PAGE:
Article : Resistance to Anti–PD-1 Therapy in Melanoma Patients

Jeffrey A. Sosman, MD reviewing Zaretsky JM et al. N Engl J Med 2016 Jul 13.

Mutations preventing interferon-receptor signaling and antigen presentation are linked to acquired resistance.

A prior study showed that about a quarter of melanoma patients who responded to PD-1–blockade therapy with pembrolizumab had disease progression at a median follow-up of 21 months (NEJM JW Oncol Hematol Jul 2016 and JAMA 2016; 315:1600). To determine genetic mechanisms of acquired resistance to PD-1–blockade therapy, investigators analyzed biopsy samples from metastatic melanoma patients who experienced progression after an initial response.

Of 78 patients, 42 had objective clinical responses, and 15 of the responders progressed. Of the responders who progressed, 4 qualified for the study, since they had responses lasting more than 6 months (progression-free survival, 13–29 months), and they provided sufficient tissue before treatment and at progression for testing, which included whole-exome sequencing.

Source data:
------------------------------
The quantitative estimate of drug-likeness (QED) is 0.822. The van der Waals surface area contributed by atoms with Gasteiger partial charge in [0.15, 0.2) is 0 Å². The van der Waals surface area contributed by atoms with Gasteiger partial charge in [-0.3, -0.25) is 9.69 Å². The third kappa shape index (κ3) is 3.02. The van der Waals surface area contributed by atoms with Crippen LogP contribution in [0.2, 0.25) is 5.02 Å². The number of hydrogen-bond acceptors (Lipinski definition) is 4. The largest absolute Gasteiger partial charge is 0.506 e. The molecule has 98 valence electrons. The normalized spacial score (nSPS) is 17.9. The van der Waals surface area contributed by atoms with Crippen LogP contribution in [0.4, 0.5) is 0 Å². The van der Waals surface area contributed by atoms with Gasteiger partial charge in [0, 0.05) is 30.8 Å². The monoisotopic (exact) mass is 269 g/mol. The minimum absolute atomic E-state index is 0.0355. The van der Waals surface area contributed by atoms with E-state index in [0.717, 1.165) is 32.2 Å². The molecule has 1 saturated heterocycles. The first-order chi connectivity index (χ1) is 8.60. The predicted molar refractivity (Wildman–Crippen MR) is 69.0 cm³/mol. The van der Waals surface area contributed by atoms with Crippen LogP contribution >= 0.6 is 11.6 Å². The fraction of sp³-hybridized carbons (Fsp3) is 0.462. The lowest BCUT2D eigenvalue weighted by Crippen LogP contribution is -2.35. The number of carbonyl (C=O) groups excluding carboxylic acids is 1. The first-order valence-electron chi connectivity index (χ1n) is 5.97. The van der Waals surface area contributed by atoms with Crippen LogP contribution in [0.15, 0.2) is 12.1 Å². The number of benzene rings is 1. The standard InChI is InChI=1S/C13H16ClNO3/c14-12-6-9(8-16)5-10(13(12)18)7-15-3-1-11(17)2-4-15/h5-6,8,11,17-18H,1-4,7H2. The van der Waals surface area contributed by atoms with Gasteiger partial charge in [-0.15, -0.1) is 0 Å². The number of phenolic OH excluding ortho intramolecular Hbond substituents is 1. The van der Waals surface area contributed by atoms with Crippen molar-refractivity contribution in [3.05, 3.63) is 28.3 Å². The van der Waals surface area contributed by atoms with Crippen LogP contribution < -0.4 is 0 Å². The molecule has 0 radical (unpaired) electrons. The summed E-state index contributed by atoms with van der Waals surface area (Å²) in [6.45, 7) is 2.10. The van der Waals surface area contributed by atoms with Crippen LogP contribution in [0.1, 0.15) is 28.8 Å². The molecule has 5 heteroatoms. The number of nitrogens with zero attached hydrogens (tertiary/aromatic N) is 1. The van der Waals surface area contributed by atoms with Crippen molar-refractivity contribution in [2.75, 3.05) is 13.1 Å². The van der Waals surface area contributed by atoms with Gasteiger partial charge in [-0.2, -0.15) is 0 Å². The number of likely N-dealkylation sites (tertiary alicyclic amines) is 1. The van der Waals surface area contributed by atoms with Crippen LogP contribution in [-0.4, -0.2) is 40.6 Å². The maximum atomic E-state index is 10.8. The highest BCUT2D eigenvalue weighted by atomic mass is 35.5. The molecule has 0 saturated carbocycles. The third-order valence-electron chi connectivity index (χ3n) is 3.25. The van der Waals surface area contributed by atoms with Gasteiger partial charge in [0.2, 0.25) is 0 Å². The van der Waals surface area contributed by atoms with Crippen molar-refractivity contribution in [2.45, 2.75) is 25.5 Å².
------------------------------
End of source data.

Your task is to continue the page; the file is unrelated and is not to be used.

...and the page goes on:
Mechanisms of resistance were identified in three of the four patients. One demonstrated the loss of β2-microglobulin expression due to mutations in both alleles preventing expression of major histocompatibility complex class I molecules on the melanoma cells and preventing the presentation of tumor antigens to the host CD8 T cells. The other two patients had acquired mutations in the JAK1 γ-interferon (IFN) signaling molecule (patient 1) and JAK2 γ-IFN signaling molecule (patient 2) that led to loss of function and prevented signaling down the JAK-STAT pathway critical to IFN signaling. Ultimately, the induction and expression of PD-L1 on the tumor-cell surface is dependent on T-cell release of γ-IFN and its binding to the γ-IFN receptor on the tumor cell.


Zaretsky JM et al. Mutations associated with acquired resistance to PD-1 blockade in melanoma. N Engl J Med 2016 Jul 13; [e-pub].